Oncologist-approved cancer information from the American Society of Clinical Oncology
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Thyroid Cancer

This section has been reviewed and approved by the Cancer.Net Editorial Board, 7/2013
Stages

ON THIS PAGE: You will learn about how doctors describe a cancer’s growth or spread. This is called the stage. To see other pages in this guide, use the colored boxes on the right side of your screen, or click “Next” at the bottom.

Staging is a way of describing where the cancer is located, if or where it has spread, and whether it is affecting other parts of the body. Doctors use diagnostic tests to determine the cancer’s stage, so staging may not be complete until all of the tests are finished. Knowing the stage helps the doctor to decide what kind of treatment is best and can help predict a patient's prognosis (chance of recovery). There are different stage descriptions for different types of cancer.

One tool that doctors use to describe the stage is the TNM system. TNM is an abbreviation for tumor (T), node (N), and metastasis (M). Doctors look at these three factors to determine the stage of cancer:

  • How large is the primary tumor and where is it located? (Tumor, T)
  • Has the tumor spread to the lymph nodes? (Node, N)
  • Has the cancer metastasized to other parts of the body? (Metastasis, M)

The results are combined to determine the stage of cancer for each person. There are five stages: stage 0 (zero) and stages I through IV (one through four). The stage provides a common way of describing the cancer, so doctors can work together to plan the best treatments.

In addition to the TNM system, papillary and follicular thyroid cancers are also staged by the age of the patient.

Here are more details on each part of the TNM system for thyroid cancer:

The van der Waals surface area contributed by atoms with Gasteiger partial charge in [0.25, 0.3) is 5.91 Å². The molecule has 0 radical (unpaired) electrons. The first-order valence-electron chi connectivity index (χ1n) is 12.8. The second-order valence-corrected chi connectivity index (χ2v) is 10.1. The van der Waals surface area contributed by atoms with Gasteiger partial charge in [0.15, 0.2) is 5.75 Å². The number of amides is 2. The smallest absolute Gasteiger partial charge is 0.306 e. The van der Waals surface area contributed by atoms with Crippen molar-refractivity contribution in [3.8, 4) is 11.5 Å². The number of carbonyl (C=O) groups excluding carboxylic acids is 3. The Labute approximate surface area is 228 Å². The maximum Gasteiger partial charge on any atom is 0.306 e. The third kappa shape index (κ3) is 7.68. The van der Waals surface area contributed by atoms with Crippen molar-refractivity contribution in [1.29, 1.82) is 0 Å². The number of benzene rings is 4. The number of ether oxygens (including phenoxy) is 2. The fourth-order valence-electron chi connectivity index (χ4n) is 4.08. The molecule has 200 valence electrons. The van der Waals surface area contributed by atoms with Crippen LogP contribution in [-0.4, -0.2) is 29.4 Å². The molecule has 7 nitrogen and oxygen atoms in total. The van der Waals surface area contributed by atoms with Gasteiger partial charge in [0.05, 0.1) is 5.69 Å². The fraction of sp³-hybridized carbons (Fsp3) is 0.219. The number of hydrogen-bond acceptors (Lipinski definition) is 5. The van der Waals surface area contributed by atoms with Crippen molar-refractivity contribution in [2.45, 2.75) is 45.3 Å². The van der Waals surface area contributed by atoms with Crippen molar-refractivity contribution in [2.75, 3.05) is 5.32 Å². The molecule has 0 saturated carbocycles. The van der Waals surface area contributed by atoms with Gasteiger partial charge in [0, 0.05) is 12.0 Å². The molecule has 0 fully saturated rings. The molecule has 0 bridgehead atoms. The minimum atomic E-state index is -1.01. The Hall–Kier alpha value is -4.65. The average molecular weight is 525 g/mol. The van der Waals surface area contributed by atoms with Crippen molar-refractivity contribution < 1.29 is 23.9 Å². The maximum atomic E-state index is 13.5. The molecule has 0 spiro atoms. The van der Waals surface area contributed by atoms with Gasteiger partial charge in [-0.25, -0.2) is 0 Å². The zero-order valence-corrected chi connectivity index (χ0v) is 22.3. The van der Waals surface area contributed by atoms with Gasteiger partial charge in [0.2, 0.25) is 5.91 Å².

Tumor. Using the TNM system, the letter “T” plus a letter or number (0 to 4) is used to describe the size and location of the tumor. Some stages are also divided into smaller groups that help describe the tumor in even more detail. When describing “T” in thyroid cancer, doctors may subdivide the general categories by adding the letter “s” to indicate a solitary (single) tumor or “m” to indicate multifocal (more than one) tumors. Specific tumor stage information is listed below.

TX: The primary tumor cannot be evaluated.

T0: There is no evidence of a tumor.

T1: The tumor is 2 centimeters (cm) or smaller and limited to the thyroid.

T1a: The tumor is 1 cm or smaller.

T1b: The tumor is bigger than 1 cm but less than 2 cm.

T2: The tumor is at least 2 cm, but it is not larger than 4 cm and is limited to the thyroid.

T3: The tumor is larger than 4 cm, but the tumor does not extend beyond the thyroid gland.

T4: The tumor is any size and has extended beyond the thyroid.

T4a: The tumor has spread beyond the thyroid to nearby soft tissues, the larynx, trachea, esophagus or recurrent laryngeal nerve.

T4b: The tumor has spread beyond the regions stated in T4a (above).

Node. The “N” in the TNM staging system stands for lymph nodes. There are many regional lymph nodes located in the head and neck area, and careful assessment of lymph nodes is an important part of staging thyroid cancer. Lymph nodes in other parts of the body are called distant lymph nodes.

NX: The regional lymph nodes cannot be evaluated.

N0: There is no evidence of cancer in the regional lymph nodes.

N1: Cancer has spread to the lymph nodes.

N1a: Cancer has spread to the lymph nodes around the thyroid (called the central compartment; pretracheal, paratracheal, and prelaryngeal lymph nodes.)

N1b: Cancer has spread beyond the central compartment, including unilateral cervical (lymph nodes on one side of the neck), bilateral cervical (lymph nodes on both sides of the neck), contralateral cervical (the opposite side of the tumor), or mediastinal (the chest) lymph nodes.

Distant metastasis. The “M” in the TNM system indicates whether cancer has spread to other parts of the body.

MX: Distant metastasis cannot be evaluated.

M0: Cancer has not spread to other parts of the body.

M1: Cancer has spread to other parts of the body.

Cancer stage grouping

Doctors assign the stage of the cancer by combining the T, N, and M classifications. For thyroid cancer, this staging system differs by tumor type. For papillary or follicular thyroid cancers, it also depends on the age of the patient.

Papillary or follicular thyroid tumors, in a person younger than 45

Stage I: This stage describes a tumor (any T) with or without spread to lymph nodes (any N) and no distant metastasis (M0).